The sister venue to Yolo Ponteland, which has enjoyed heaps of success with the Darras Hall elite and Newcastle’s all-lunching-all-brunching business folk, young professionals, socialites and yummy mummies. Find it on High Bridge – one of the city’s most luxurious and up-and-coming streets – over three floors. Known for its range of cocktails and party atmosphere, it comes alive after dark when resident DJs and live acoustic acts put on a show.
Wines from around the globe, tons of champers, prosecco, spirits by the bottle (served with a pitcher of Coca-Cola, Diet Coke, lemonade or mini bottles of tonic) and even more fizzy delights, starting from £7.45 to £7.95, from the cocktail menu. Summery stand-outs include the Solero (Tanqueray gin and peach liqueur shaken with passion fruit purée, soda and a splash of lemon juice), Candy Pants (Absolut Cherry vodka and Chambord Black Raspberry liqueur shaken with strawberry purée and cranberry juice) and the Dune Bug (Malibu rum, peach liqueur and Crème de Banane, all shaken over ice, with fresh lime). Guys and gals who prefer a quality cold pint aren’t left out, either. Nice ‘mocktails’, too.
Townhouse adopts the same style as its Ponteland sidekick. Tasteful greys, mink, creams and beams, twinkly chandeliers, plush booths, exposed brick and velvet thrown into the mix for extra luxey-ness. The ‘Parlour’ on the middle floor has its own bar, plenty of cosy booths and the venue’s ‘snug’, designed for larger groups and private gatherings. There’s a roof-top terrace, too, with outdoor heaters and a retractable canopy, which will no doubt be a popular hang-out over the coming summer months.
It’s open from 8am ’til 2am and so serves up everything – brekkie and brunch, lunch, light bites and slap-up evening meals. Kids are treated to their own menu, there are roasts to be had on Sundays and you can nab late night supper Sunday to Thursday until 9pm – and 10pm at weekends. It’s glam gastro-pub stuff – a bit of everything, from pizza and pasta to sharing platters, posh sarnies and burgers and comforting classics like fish and chips, pie and steak.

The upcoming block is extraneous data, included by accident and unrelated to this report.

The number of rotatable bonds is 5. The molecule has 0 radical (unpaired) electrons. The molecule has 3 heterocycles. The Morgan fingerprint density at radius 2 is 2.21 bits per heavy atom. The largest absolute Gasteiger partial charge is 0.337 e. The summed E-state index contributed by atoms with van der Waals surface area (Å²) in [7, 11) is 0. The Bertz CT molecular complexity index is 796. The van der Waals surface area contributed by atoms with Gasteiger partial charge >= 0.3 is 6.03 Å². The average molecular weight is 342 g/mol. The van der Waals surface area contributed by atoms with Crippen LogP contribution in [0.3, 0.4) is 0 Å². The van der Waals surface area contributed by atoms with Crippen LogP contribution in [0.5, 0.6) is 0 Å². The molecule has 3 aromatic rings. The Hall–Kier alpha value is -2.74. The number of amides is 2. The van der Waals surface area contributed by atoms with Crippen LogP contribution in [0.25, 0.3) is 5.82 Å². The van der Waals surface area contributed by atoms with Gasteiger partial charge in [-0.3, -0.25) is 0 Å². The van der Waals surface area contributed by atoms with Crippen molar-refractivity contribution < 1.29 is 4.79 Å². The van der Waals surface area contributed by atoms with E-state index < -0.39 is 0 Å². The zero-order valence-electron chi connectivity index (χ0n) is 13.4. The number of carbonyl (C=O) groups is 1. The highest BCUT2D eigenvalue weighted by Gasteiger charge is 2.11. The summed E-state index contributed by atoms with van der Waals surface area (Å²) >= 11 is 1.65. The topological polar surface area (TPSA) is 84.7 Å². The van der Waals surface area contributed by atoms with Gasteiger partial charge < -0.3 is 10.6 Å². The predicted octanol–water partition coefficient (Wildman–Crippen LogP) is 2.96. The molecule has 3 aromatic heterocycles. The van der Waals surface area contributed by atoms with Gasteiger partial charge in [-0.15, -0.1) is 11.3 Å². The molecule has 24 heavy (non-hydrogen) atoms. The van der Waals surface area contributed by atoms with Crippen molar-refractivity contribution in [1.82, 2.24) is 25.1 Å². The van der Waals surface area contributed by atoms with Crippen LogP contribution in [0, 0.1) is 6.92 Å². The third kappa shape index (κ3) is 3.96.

What we ate
We popped in mid-week for a few light bites, kicking things off with the Greek Open Pitta Salad (£8.99) and Salt & Pepper Calamari (£6.99). Going Greek here means you’re served a good-sized mountain of mixed leaves, studded with small, salty wedges of feta, fresh olives and plenty of crunchy red onion for extra bite. Warm pitta bread comes on the side, which we happily smothered in hummus and dunked into a pot of cool and creamy tzatziki, made the proper way with chunky cucumber and a good amount of mint. The calamari arrived deep-fried, but thankfully not oily, lightly coated in sea salt and cracked black pepper. We could’ve done with lots more seasoning for extra heat and would’ve preferred proper aioli instead of garlic mayo, but it did the job fine. Add lots of lemon for extra zing if you try it. For mains, we tried the Steak and Chicken Platter for one (£11.99), though were disappointed with the portion-size – go big or go home, we say, if you fancy ordering it. You get prime rump steak cooked to your liking, but surprisingly, the grilled chicken pleased us most – lovely and succulent and slightly charred – we just wish we’d had more of it. The triple-cooked chips were heavenly, fluffy, roasted things. Our dining bud went for the Drizzling Kebab Hanging Skewers – a Yolo speciality, apparently. You can opt for either chicken or halloumi, but we went for both, and bathed it all in garlic butter (though you can go for sweet chilli if you prefer). You get a bowl of French fries with it, served underneath so the chips soak up the garlicky, herby goodness. Nothing groundbreaking here flavour-wise, but a damn good cheat meal if you ask us!